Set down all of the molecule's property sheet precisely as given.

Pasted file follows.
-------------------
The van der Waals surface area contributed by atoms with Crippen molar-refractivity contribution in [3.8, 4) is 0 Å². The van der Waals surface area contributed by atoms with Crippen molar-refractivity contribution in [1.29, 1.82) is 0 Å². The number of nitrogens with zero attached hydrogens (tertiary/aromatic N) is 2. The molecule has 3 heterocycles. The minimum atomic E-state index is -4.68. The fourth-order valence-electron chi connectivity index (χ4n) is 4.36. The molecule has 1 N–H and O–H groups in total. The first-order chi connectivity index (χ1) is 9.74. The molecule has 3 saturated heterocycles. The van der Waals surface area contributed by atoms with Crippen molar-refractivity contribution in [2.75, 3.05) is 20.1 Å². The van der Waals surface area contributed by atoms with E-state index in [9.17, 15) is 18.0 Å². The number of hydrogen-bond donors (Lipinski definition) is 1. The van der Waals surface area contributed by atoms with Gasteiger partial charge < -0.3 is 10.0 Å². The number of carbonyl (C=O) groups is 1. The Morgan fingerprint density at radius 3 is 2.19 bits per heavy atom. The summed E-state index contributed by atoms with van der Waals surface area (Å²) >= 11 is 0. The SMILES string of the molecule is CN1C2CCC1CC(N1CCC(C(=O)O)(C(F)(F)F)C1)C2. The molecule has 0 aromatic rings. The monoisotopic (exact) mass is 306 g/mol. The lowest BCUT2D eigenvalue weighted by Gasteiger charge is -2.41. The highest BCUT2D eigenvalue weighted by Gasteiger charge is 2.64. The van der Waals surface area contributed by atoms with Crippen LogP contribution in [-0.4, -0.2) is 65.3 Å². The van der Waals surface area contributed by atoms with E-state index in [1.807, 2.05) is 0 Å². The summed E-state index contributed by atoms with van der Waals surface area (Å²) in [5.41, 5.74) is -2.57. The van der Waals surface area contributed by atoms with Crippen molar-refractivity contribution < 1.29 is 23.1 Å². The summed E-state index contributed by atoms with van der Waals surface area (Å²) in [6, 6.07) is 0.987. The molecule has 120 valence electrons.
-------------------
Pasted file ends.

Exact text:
The van der Waals surface area contributed by atoms with Crippen molar-refractivity contribution in [3.8, 4) is 0 Å². The van der Waals surface area contributed by atoms with Crippen molar-refractivity contribution in [1.29, 1.82) is 0 Å². The number of nitrogens with zero attached hydrogens (tertiary/aromatic N) is 2. The molecule has 3 heterocycles. The minimum atomic E-state index is -4.68. The fourth-order valence-electron chi connectivity index (χ4n) is 4.36. The molecule has 1 N–H and O–H groups in total. The first-order chi connectivity index (χ1) is 9.74. The molecule has 3 saturated heterocycles. The van der Waals surface area contributed by atoms with Crippen molar-refractivity contribution in [2.75, 3.05) is 20.1 Å². The van der Waals surface area contributed by atoms with E-state index in [9.17, 15) is 18.0 Å². The number of hydrogen-bond donors (Lipinski definition) is 1. The van der Waals surface area contributed by atoms with Gasteiger partial charge < -0.3 is 10.0 Å². The number of carbonyl (C=O) groups is 1. The Morgan fingerprint density at radius 3 is 2.19 bits per heavy atom. The summed E-state index contributed by atoms with van der Waals surface area (Å²) >= 11 is 0. The SMILES string of the molecule is CN1C2CCC1CC(N1CCC(C(=O)O)(C(F)(F)F)C1)C2. The molecule has 0 aromatic rings. The monoisotopic (exact) mass is 306 g/mol. The lowest BCUT2D eigenvalue weighted by Gasteiger charge is -2.41. The highest BCUT2D eigenvalue weighted by Gasteiger charge is 2.64. The van der Waals surface area contributed by atoms with Crippen LogP contribution in [-0.4, -0.2) is 65.3 Å². The van der Waals surface area contributed by atoms with E-state index in [1.807, 2.05) is 0 Å². The summed E-state index contributed by atoms with van der Waals surface area (Å²) in [5.41, 5.74) is -2.57. The van der Waals surface area contributed by atoms with Crippen molar-refractivity contribution < 1.29 is 23.1 Å². The summed E-state index contributed by atoms with van der Waals surface area (Å²) in [6, 6.07) is 0.987. The molecule has 120 valence electrons.